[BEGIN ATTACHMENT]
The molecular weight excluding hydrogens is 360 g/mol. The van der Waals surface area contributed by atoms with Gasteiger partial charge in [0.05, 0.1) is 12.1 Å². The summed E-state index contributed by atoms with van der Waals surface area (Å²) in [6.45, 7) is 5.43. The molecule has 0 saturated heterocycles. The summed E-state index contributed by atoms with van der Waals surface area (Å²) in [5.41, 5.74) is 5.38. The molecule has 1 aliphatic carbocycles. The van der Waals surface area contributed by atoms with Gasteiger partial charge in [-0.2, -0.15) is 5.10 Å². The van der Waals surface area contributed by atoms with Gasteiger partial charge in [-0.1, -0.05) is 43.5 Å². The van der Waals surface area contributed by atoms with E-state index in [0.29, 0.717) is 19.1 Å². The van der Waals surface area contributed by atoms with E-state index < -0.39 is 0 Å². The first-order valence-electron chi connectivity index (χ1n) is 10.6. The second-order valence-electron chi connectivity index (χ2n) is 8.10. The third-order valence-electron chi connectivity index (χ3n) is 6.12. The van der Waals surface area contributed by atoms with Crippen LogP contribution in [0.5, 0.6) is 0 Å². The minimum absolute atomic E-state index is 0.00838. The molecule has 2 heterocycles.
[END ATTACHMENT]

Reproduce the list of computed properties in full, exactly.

The molecular weight excluding hydrogens is 360 g/mol. The van der Waals surface area contributed by atoms with Gasteiger partial charge in [0.05, 0.1) is 12.1 Å². The summed E-state index contributed by atoms with van der Waals surface area (Å²) in [6.45, 7) is 5.43. The molecule has 0 saturated heterocycles. The summed E-state index contributed by atoms with van der Waals surface area (Å²) in [5.41, 5.74) is 5.38. The molecule has 1 aliphatic carbocycles. The van der Waals surface area contributed by atoms with Gasteiger partial charge in [-0.2, -0.15) is 5.10 Å². The van der Waals surface area contributed by atoms with Gasteiger partial charge in [-0.1, -0.05) is 43.5 Å². The van der Waals surface area contributed by atoms with E-state index in [0.29, 0.717) is 19.1 Å². The van der Waals surface area contributed by atoms with E-state index < -0.39 is 0 Å². The first-order valence-electron chi connectivity index (χ1n) is 10.6. The second-order valence-electron chi connectivity index (χ2n) is 8.10. The third-order valence-electron chi connectivity index (χ3n) is 6.12. The van der Waals surface area contributed by atoms with Crippen LogP contribution in [0.5, 0.6) is 0 Å². The minimum absolute atomic E-state index is 0.00838. The molecule has 2 heterocycles.